We’re reading all kinds of neat stuff this week, including stories on the natural burial movement, new updates from the Trump campaign, critical reading on Vietnam and the TPP, money laundering and foreign aid, and the outdated but still enforced sodomy laws in the US.
Like other true believers, leftwing activists are sometimes willing to sacrifice people to ideological purity. And this is one of those times.
The media establishment knows us pretty well. It knows that simplistic, sensationalized stories sell in America.
Why are we discussing Invisible Children’s films in terms like “criticism” and not “fraud”?
One protestor carried a sign saying, “One day, all Nigerians will have to eat is the rich.”
If South Sudan can ever find the means to establish control over its own oil reserves and resist the international economic meddling that would undo any progress it seeks for its people, that will truly herald a new era of decolonization.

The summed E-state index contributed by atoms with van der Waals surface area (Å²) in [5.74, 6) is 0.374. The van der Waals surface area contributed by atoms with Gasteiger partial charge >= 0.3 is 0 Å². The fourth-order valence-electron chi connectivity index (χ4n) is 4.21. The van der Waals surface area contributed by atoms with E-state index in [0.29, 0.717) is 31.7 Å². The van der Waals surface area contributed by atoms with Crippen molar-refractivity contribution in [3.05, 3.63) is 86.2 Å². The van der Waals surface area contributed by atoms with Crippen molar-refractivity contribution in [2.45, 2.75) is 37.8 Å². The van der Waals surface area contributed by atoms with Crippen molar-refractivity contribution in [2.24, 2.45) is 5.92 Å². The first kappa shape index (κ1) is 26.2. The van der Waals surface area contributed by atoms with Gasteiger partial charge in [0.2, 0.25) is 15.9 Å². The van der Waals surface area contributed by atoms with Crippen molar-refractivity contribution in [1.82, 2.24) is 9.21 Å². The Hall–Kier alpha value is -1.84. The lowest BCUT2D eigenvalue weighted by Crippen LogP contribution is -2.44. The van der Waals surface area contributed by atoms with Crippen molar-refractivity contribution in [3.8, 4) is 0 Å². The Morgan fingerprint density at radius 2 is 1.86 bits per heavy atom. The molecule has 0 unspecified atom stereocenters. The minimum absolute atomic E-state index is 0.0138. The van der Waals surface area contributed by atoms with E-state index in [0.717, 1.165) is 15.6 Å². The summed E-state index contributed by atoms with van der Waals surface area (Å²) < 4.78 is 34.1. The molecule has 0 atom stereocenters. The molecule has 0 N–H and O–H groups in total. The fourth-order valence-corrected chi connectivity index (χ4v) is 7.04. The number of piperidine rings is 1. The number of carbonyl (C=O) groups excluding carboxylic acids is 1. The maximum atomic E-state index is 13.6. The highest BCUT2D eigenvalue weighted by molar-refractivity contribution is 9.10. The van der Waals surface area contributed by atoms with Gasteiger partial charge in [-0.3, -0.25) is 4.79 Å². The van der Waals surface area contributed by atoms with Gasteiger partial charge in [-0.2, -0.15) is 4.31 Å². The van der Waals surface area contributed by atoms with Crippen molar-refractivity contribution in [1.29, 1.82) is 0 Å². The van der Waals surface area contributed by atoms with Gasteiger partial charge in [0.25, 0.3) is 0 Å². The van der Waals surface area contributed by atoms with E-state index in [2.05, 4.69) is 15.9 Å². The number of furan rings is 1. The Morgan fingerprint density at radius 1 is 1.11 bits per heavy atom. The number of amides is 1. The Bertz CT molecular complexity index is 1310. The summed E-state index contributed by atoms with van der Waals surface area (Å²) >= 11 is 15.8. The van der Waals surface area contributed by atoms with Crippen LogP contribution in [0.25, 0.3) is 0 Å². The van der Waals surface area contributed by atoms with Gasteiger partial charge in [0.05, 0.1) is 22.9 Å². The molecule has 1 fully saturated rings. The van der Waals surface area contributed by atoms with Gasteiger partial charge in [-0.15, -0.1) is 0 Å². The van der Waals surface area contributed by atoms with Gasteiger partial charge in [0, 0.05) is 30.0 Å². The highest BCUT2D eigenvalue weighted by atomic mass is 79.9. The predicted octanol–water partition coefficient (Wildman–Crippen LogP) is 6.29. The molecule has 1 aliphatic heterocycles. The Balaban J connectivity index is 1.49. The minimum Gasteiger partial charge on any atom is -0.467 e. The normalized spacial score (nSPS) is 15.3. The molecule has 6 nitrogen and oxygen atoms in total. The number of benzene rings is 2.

In a Strange Room didn’t have any of the gimmicks or signs of writerly significance to win the Man Booker Prize, but this doesn’t mean that you shouldn’t read it. Its sometimes bleak depictions of human frailty and weakness are somehow uplifting and beautiful in the end.
I can’t count the number of times I was asked the question, usually from locals whom I had met only moments earlier: “So, is it what you expected? Is Africa what you thought it would be like?” Despite the (ironic) expectations that also come with such a question, I almost always disappointed my questioners with …
The Islamic Courts Union has the most feasible plan to restore law and order in war-torn Somalia